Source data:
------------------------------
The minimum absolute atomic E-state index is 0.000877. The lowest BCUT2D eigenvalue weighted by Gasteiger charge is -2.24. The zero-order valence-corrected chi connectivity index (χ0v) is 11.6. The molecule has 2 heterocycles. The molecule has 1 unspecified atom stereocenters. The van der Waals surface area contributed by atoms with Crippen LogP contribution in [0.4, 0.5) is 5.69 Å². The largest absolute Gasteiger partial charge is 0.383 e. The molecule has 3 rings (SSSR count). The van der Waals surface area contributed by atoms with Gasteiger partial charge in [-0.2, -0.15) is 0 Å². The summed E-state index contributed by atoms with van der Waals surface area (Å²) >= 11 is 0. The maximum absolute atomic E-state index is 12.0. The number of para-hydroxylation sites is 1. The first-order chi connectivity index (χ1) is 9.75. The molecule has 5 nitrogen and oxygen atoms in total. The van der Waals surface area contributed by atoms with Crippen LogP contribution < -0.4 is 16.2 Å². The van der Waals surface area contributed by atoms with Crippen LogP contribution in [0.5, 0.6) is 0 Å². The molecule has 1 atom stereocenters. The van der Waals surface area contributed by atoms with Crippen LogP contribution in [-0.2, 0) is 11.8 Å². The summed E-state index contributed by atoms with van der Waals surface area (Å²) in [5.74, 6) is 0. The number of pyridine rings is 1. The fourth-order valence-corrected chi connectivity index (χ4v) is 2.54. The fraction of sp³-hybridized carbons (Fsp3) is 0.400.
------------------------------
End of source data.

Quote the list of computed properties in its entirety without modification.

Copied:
The minimum absolute atomic E-state index is 0.000877. The lowest BCUT2D eigenvalue weighted by Gasteiger charge is -2.24. The zero-order valence-corrected chi connectivity index (χ0v) is 11.6. The molecule has 2 heterocycles. The molecule has 1 unspecified atom stereocenters. The van der Waals surface area contributed by atoms with Crippen LogP contribution in [0.4, 0.5) is 5.69 Å². The largest absolute Gasteiger partial charge is 0.383 e. The molecule has 3 rings (SSSR count). The van der Waals surface area contributed by atoms with Gasteiger partial charge in [-0.2, -0.15) is 0 Å². The summed E-state index contributed by atoms with van der Waals surface area (Å²) >= 11 is 0. The maximum absolute atomic E-state index is 12.0. The number of para-hydroxylation sites is 1. The first-order chi connectivity index (χ1) is 9.75. The molecule has 5 nitrogen and oxygen atoms in total. The van der Waals surface area contributed by atoms with Crippen LogP contribution < -0.4 is 16.2 Å². The van der Waals surface area contributed by atoms with Crippen LogP contribution in [0.5, 0.6) is 0 Å². The molecule has 1 atom stereocenters. The van der Waals surface area contributed by atoms with Crippen LogP contribution in [-0.2, 0) is 11.8 Å². The summed E-state index contributed by atoms with van der Waals surface area (Å²) in [5.74, 6) is 0. The number of pyridine rings is 1. The fourth-order valence-corrected chi connectivity index (χ4v) is 2.54. The fraction of sp³-hybridized carbons (Fsp3) is 0.400.